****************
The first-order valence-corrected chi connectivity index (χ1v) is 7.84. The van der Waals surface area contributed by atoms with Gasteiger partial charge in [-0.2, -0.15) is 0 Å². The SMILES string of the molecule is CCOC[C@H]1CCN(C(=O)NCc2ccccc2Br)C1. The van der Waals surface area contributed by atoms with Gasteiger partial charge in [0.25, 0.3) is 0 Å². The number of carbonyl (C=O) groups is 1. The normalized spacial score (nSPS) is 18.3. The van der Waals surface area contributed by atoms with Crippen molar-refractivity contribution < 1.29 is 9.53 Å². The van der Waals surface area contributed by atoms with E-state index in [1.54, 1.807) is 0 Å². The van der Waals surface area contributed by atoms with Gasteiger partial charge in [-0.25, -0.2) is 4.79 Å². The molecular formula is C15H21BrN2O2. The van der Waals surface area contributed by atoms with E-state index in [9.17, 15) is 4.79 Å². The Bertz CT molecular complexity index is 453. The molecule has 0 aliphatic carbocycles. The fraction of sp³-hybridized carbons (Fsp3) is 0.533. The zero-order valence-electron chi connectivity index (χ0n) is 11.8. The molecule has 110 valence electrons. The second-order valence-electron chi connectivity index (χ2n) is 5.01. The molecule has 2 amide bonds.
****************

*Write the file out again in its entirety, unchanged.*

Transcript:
The first-order valence-corrected chi connectivity index (χ1v) is 7.84. The van der Waals surface area contributed by atoms with Gasteiger partial charge in [-0.2, -0.15) is 0 Å². The SMILES string of the molecule is CCOC[C@H]1CCN(C(=O)NCc2ccccc2Br)C1. The van der Waals surface area contributed by atoms with Gasteiger partial charge in [0.25, 0.3) is 0 Å². The number of carbonyl (C=O) groups is 1. The normalized spacial score (nSPS) is 18.3. The van der Waals surface area contributed by atoms with Crippen molar-refractivity contribution < 1.29 is 9.53 Å². The van der Waals surface area contributed by atoms with E-state index in [1.54, 1.807) is 0 Å². The van der Waals surface area contributed by atoms with Gasteiger partial charge in [-0.25, -0.2) is 4.79 Å². The molecular formula is C15H21BrN2O2. The van der Waals surface area contributed by atoms with E-state index in [9.17, 15) is 4.79 Å². The Bertz CT molecular complexity index is 453. The molecule has 0 aliphatic carbocycles. The fraction of sp³-hybridized carbons (Fsp3) is 0.533. The zero-order valence-electron chi connectivity index (χ0n) is 11.8. The molecule has 110 valence electrons. The second-order valence-electron chi connectivity index (χ2n) is 5.01. The molecule has 2 amide bonds.